The programming that we did was originally in absolute code, written in octal numbers and punched in paper tape to be read into the computer. This being very inefficient, led to our development of the R-3 Assembler (which allowed relative addressing) and then the CS-1 Compiler which allowed the programs to be written in English language logic statements. This made it much easier to develop operational programs that would exceed the 32K of 30 bit memory that was available in each computer.
    After the original service test software was ready in the early 60’s, Univac assisted the U.S. Navy in establishing the Fleet Computer Programming Center, Pacific (FCPC, Pac)in San Diego. Their responsibility evolved into that of developing the “official” operational software since this was something that could not be done by a private company since it involved devising and implementing naval strategic and tactical doctrine. In essence, UNIVAC became the proof of concept and prototype system developer and FCPC, Pac became the production developer.
    UNIVAC also pioneered the use of computers to evaluate the actual installation and integration of NTDS shipboard systems. This was accomplished with specific test software programs developed for each piece of equipment, diagnostic programs for the computers, Programmed Operational and Functional Appraisal (POFA) programs for each piece of equipment interfacing with the computer and Integrated Programmed Operational and Functional Appraisal (IPOFA) programs to test the overall installation. This software turned out to be very instrumental in the quality of system installation ultimately achieved by the shipyards.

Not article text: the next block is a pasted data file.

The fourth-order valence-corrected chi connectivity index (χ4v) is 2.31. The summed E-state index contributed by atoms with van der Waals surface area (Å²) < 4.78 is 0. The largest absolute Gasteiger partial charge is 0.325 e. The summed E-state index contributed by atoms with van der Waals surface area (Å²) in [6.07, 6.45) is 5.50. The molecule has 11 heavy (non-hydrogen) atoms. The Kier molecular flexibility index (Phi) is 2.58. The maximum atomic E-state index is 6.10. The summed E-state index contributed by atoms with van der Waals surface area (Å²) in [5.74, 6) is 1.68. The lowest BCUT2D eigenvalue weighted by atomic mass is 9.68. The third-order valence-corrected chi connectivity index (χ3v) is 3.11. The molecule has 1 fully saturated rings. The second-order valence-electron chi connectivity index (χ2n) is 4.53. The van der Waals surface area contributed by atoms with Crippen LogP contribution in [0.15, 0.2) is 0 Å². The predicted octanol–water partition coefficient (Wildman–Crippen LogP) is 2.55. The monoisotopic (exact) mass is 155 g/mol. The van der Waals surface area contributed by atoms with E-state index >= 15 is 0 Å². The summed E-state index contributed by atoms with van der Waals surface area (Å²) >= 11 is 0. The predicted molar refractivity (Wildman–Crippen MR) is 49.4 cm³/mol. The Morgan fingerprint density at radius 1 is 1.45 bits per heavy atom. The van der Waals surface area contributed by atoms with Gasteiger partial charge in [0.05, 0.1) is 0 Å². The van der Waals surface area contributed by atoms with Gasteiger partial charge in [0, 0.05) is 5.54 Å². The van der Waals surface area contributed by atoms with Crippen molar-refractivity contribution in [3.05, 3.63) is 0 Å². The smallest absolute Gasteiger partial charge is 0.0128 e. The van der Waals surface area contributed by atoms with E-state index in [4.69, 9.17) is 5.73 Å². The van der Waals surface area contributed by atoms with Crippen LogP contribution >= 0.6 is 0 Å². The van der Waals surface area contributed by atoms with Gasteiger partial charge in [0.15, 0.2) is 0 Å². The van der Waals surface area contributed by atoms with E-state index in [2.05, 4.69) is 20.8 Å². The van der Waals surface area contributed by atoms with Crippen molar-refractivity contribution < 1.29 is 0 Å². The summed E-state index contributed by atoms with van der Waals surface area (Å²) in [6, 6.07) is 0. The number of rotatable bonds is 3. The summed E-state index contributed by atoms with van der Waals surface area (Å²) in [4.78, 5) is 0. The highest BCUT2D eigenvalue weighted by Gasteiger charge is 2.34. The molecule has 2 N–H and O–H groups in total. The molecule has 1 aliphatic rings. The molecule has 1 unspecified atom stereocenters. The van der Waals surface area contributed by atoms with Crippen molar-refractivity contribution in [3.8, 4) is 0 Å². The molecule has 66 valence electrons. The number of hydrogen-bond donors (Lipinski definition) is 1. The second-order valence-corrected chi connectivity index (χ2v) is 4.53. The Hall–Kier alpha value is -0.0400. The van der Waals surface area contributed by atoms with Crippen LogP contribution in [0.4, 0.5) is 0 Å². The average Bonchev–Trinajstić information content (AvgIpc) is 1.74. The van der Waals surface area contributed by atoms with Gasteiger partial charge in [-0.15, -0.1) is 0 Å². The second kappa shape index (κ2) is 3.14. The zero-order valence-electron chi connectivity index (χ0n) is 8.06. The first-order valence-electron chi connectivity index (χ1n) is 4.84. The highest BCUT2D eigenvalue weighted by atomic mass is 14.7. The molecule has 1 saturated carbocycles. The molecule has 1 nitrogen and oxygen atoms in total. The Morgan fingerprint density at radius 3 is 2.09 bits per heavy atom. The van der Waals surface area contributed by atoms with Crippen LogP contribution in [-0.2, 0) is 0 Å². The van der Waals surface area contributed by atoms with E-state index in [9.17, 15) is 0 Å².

During the late 1960’s, we were contracted by the Navy to develop a specification for the process of software development that became affectionately known as “SHIPS 0011,” an abbreviation of the official specification number. This document addresses the entire development process from developing the functional requirements, through design specifications, programming and software testing. The specification has evolved over time and became a Navy wide standard. This also led to Univac developing the software quality specification that was used Navy-wide for subsequent software procurements.